Plasma levels of the proprotein convertase furin and incidence of diabetes and mortality
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ViittausFernandez, C. Rysä, J. Almgren, P. Nilsson, J. Engström, G. Orho-Melander, M. Ruskoaho, H. Melander, O. (2018). Plasma levels of the proprotein convertase furin and incidence of diabetes and mortality. JOURNAL OF INTERNAL MEDICINE, [Epub ahead of print 11 June 2018], 1-11. 10.1111/joim.12783.
Diabetes mellitus is linked to premature mortality of virtually all causes. Furin is a proprotein convertase broadly involved in the maintenance of cellular homeostasis; however, little is known about its role in the development of diabetes mellitus and risk of premature mortality.
To test if fasting plasma concentration of furin is associated with the development of diabetes mellitus and mortality.
Overnight fasted plasma furin levels were measured at baseline examination in 4678 individuals from the population‐based prospective Malmö Diet and Cancer Study. We studied the relation of plasma furin levels with metabolic and hemodynamic traits. We used multivariable Cox proportional hazards models to investigate the association between baseline plasma furin levels and incidence of diabetes mellitus and mortality during 21.3–21.7 years follow‐up.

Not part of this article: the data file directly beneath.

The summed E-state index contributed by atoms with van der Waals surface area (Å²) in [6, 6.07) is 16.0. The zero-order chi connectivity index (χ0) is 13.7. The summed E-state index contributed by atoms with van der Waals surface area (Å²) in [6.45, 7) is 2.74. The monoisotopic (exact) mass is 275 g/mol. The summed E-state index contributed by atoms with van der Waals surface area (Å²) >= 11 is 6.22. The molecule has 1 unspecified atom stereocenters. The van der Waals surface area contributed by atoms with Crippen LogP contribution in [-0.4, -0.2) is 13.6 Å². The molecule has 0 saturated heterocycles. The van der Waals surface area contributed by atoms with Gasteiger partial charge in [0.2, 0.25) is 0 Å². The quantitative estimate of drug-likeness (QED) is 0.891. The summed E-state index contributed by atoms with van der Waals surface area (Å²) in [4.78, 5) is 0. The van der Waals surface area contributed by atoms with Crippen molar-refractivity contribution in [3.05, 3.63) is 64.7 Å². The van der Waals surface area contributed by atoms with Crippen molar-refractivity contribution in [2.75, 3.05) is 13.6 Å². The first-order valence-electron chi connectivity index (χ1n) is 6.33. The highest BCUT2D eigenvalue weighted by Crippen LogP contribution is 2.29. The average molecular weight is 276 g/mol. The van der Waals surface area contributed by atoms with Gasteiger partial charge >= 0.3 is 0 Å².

An association was observed between quartiles of furin concentration at baseline and body mass index, blood pressure and plasma concentration of glucose, insulin, LDL and HDL cholesterol (|0.11| ≤ β ≤ |0.31|, P < 0.001). Plasma furin (hazard ratio [HR] per one standard deviation increment of furin) was predictive of future diabetes mellitus (727 events; HR = 1.24, CI = 1.14–1.36, P < 0.001) after adjustment for age, sex, body mass index, systolic and diastolic blood pressure, use of antihypertensive treatment, alcohol intake and fasting plasma level of glucose, insulin and lipoproteins cholesterol. Furin was also independently related to the risk of all‐cause mortality (1229 events; HR = 1.12, CI = 1.05–1.19, P = 0.001) after full multivariable adjustment.
Individuals with high plasma furin concentration have a pronounced dysmetabolic phenotype and elevated risk of diabetes mellitus and premature mortality.